Fight or Flight for Security Guards

Jun 6 • Career Advice, Security Guard • 2541 Views • Comments Off on Fight or Flight for Security Guards

A part of the job being a security guard means being faced with confrontation. This will come with a varying degree of threat, which with the proper training you will hopefully be prepared. However, sometimes the body will overcome the training and react in either two ways; fight or flight.

First, let us examine exactly what fight or flight syndrome is.

Fight or Flight Syndrome

In times of crises, our bodies have an in built mechanism that will automatically kick in. The danger can be real or perceived, it doesn’t matter – the point is, when a person feels threatened two systems are activated by the hypothalamus in the brain: the adrenal cortical system and the sympathetic nervous system.

This serves to make our muscles more tense and to give the body speed. At the same time our blood stream is injected with adrenaline and stress hormones. Our bodies react immediately, with increased blood pressure and heart rate, working in unison these physiological responses makes us faster and more alert.

the natural fight-or-flight-response

Fight or Flight – A natural response that will need to be controlled

Fight or Flight in the role of a Security Guard?

It is almost inevitable that at some stage in your career as a security guard you will find your self in a position of danger. As already explained, no matter your training the fight or flight syndrome will take effect. If you do not recognize the symptoms your response may be to take flight. In some extreme circumstances this may be the correct decision. The point is, although your body is responding to threat, you want your brain to make the right decision. If you can rationally evaluate the situation, (and remember, your brain is being primed to think more alertly), your training will come back to you in order to stay and fight.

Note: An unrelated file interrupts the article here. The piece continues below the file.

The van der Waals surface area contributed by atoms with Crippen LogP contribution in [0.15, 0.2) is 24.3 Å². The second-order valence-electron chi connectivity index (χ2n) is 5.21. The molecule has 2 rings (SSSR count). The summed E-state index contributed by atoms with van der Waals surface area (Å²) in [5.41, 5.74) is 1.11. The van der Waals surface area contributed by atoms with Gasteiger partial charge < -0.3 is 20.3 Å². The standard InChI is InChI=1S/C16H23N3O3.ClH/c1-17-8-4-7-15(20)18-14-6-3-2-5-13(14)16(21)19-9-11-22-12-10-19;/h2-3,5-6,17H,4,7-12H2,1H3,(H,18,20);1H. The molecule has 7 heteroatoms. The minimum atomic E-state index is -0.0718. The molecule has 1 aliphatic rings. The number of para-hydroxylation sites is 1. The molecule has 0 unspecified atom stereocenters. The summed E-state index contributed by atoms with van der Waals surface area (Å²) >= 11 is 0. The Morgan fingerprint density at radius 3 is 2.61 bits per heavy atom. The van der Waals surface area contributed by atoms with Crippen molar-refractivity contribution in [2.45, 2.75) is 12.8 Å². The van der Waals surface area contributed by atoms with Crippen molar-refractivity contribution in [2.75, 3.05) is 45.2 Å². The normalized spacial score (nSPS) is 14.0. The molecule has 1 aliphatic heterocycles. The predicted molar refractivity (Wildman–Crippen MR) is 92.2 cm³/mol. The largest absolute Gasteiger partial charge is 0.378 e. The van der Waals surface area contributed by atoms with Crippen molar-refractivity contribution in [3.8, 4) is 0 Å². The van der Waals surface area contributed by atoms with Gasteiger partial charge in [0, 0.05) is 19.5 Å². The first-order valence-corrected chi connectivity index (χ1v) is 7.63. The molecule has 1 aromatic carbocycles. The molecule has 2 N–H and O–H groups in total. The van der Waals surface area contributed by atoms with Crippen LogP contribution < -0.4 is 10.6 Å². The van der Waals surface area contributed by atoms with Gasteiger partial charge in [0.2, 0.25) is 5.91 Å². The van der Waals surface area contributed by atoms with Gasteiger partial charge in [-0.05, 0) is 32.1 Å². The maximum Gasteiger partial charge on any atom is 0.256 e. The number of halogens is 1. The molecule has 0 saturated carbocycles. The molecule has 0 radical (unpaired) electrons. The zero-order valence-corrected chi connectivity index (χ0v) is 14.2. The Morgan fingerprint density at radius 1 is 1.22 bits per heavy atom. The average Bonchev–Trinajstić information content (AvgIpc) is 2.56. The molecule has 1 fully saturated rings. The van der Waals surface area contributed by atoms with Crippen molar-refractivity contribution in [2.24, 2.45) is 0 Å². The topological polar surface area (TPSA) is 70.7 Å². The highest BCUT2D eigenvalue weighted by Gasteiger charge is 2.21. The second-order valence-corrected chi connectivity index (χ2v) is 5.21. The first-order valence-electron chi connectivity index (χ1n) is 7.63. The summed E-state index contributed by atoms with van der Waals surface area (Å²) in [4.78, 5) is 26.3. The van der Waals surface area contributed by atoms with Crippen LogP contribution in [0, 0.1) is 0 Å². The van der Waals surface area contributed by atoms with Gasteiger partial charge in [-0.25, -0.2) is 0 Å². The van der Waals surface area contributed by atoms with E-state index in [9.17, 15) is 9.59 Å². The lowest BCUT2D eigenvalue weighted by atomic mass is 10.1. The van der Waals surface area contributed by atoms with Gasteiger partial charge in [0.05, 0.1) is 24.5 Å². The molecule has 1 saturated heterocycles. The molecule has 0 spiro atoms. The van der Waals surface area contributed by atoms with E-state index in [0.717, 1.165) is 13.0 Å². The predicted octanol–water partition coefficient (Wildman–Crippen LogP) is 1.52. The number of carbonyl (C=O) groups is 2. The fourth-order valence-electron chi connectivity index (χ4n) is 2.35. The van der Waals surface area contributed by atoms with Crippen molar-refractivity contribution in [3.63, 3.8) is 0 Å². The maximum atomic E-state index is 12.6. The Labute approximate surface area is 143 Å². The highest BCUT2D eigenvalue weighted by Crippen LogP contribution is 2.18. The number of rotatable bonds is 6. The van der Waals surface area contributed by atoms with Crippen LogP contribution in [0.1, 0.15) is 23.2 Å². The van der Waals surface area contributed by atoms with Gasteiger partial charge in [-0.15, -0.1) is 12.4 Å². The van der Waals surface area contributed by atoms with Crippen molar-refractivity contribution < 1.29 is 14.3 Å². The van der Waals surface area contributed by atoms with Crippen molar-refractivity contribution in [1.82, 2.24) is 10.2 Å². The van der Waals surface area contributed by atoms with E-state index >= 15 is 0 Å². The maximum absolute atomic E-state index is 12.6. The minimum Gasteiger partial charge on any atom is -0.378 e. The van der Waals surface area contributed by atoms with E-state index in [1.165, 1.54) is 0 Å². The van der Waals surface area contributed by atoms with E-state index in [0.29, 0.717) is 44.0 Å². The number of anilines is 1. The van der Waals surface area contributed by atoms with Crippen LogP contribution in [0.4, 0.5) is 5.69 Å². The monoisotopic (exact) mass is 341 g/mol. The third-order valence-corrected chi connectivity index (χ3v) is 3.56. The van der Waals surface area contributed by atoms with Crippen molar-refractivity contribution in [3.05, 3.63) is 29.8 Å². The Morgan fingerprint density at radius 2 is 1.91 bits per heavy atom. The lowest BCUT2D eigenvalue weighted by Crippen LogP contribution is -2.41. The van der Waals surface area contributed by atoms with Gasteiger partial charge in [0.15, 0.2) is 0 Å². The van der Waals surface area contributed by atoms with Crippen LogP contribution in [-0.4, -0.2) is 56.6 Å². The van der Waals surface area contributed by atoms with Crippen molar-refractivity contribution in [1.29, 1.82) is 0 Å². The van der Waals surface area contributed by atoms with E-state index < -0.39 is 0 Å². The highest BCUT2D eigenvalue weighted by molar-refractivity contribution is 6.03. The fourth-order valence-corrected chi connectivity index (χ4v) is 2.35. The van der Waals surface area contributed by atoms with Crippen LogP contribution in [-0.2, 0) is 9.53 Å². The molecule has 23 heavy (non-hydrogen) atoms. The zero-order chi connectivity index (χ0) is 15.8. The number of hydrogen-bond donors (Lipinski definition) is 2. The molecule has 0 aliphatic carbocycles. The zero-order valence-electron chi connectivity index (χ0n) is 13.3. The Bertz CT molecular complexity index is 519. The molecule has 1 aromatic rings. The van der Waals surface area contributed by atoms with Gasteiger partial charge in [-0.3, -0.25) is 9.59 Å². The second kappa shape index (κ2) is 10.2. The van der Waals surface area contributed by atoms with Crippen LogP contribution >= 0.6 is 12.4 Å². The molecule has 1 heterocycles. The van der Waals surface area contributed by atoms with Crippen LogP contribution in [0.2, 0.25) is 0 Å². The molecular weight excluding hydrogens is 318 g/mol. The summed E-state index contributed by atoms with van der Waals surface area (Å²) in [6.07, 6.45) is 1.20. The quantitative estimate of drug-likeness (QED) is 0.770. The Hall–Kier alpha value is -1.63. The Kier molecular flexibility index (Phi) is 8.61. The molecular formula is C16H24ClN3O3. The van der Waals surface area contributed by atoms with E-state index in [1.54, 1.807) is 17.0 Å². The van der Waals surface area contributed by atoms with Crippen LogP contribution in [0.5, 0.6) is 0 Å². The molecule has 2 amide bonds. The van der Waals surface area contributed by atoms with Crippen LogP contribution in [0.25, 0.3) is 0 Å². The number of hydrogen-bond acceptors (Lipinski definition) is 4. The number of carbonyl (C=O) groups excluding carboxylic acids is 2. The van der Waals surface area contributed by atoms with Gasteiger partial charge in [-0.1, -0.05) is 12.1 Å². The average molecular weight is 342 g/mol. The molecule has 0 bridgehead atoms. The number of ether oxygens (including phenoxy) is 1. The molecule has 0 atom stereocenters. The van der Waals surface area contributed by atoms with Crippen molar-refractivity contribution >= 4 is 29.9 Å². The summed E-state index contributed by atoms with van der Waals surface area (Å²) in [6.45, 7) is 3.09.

The important factor here of course is that staying to fight does not mean physically “fighting”, it means staying to deal with the situation.

What is equally important is the fact your adversary will also be experiencing these same physiological responses. When confronting someone that may have committed a crime, you need to appear to be non-threatening in the first instance. They are likely to run, and if apprehended by you that are then likely to fight. If they are carrying any weapons or are spurred on by the adrenalin running through them, it could end badly for you.

Your best defense in all of these situations is knowledge. The more you learn about fight or flight and how it applies to your job as a security guard, the more likely you will be able to anticipate future confrontations.

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